Lab Scrub Mktg 3Another example  is a process vent scrubber for a blending facility in South Carolina that produces crop protection products for agricultural markets.  The vent stream is 1,500 cfm and includes HCl and water soluble particulate greater than 3 micron in size. The Envitech lab scrubber was configured to include a low pressure drop Venturi for particulate control combined with a packed bed absorber for HCl control.  The system includes instruments, control system, recirculation pump, pre-assembled piping, valves, and fittings, interconnect duct, ID fan, and stack. 

Vent ScrubberA different use for a lab scrubber includes an ethylenediamine (EDA) scrubber installed in the South Eastern United States.  The storage of this precursor chemical requires extra handling than is typical with other common industrial chemicals.  With a relatively low exposure limit of 10 ppm, storage tanks must be properly engineered and scrubbed to remove excess vapors.  The Envitech lab scrubber is an ideal, low cost solution for this type of storage system.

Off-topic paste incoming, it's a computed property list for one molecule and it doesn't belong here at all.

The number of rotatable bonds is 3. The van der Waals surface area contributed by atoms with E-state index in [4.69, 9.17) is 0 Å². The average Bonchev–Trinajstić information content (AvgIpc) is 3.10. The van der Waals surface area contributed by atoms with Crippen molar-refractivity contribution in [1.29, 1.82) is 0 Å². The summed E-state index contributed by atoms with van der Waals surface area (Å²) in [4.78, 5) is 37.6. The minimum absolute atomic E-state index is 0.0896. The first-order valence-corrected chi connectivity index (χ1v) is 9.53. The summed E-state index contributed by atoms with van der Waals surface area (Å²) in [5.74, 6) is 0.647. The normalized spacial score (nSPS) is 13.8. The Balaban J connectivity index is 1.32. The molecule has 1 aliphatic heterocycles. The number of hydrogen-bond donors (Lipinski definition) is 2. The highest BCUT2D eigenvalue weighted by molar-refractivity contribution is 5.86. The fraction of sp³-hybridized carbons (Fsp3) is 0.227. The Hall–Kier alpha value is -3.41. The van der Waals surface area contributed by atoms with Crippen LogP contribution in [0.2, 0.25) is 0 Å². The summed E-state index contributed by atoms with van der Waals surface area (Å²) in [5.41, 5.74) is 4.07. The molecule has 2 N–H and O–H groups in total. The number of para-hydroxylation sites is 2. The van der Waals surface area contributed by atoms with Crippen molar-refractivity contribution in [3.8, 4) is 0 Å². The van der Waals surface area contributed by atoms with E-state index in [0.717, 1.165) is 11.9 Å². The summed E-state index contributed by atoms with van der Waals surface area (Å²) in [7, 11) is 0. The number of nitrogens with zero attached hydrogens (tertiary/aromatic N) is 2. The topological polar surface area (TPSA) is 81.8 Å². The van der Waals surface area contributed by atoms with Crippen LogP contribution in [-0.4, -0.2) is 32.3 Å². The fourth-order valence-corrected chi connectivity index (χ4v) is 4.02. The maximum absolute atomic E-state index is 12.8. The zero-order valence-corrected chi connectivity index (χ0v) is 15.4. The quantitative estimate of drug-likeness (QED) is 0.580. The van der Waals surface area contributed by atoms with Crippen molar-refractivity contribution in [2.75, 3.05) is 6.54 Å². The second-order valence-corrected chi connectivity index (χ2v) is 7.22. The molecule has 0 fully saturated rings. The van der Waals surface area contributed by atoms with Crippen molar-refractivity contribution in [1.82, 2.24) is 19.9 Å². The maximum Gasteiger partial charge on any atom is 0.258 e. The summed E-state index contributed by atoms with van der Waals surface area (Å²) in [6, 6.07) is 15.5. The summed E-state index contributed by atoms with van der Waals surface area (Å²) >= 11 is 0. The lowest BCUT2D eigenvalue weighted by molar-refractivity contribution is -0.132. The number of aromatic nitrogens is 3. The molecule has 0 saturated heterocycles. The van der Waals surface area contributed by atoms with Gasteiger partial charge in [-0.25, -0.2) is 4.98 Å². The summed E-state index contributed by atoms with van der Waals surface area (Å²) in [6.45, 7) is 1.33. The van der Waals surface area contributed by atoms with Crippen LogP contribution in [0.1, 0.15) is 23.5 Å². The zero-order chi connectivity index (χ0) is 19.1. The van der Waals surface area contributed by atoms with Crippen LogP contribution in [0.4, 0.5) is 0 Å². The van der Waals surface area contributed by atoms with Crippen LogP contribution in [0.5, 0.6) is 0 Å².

Please click on the link below to download a brochure and case studies for the lab scrubber.

 Download Literature

Topics: particulate control, Scrubbers, SO2 Scrubber, Acid Gas, NOx, Vent

Ceramic Tile Kiln Acid Gas Scrubber: HF, HCl, SO2

Posted by Andy Bartocci on Thu, Oct 15, 2015 @ 04:38 PM

SO2 Scrubber Ceramic Tile Kiln

PROBLEM:

A Midwestern ceramic tile manufacturer needed an acid gas scrubber to treat the off gas from 3 kilns being installed at a new manufacturing plant. Each kiln was equal in size and emits HF, HCl, and SO2. The scrubber needed to remove > 98.5% of acid gases. The scope of supply included an ID Fan, interconnect duct, stack, control system, and pump skid. The facility was faced with the additional challenge of less than 22 ft of overhead space inside the building. A tight schedule required receipt of equipment in 16 weeks, including engineering. The customer operated other scrubbers at different facilities and reported difficulty in controlling the spray quenchers to cool and saturate the gas.

SOLUTION:

The customer selected an Envitech quencher/packed bed scrubber to meet their requirements. To eliminate difficulty in controlling gas cooling the scrubber used a proprietary, low pressure drop Venturi quencher. This provided a means to saturate the gas over a wide range of operating conditions and flow rates. The scrubber used a proprietary internal duct design with an outlet and entrainment separator at the bottom of the scrubber. This allowed the scrubber to fit in the low overhead space with no roof penetrations to minimize installation cost and time. Other equipment features included: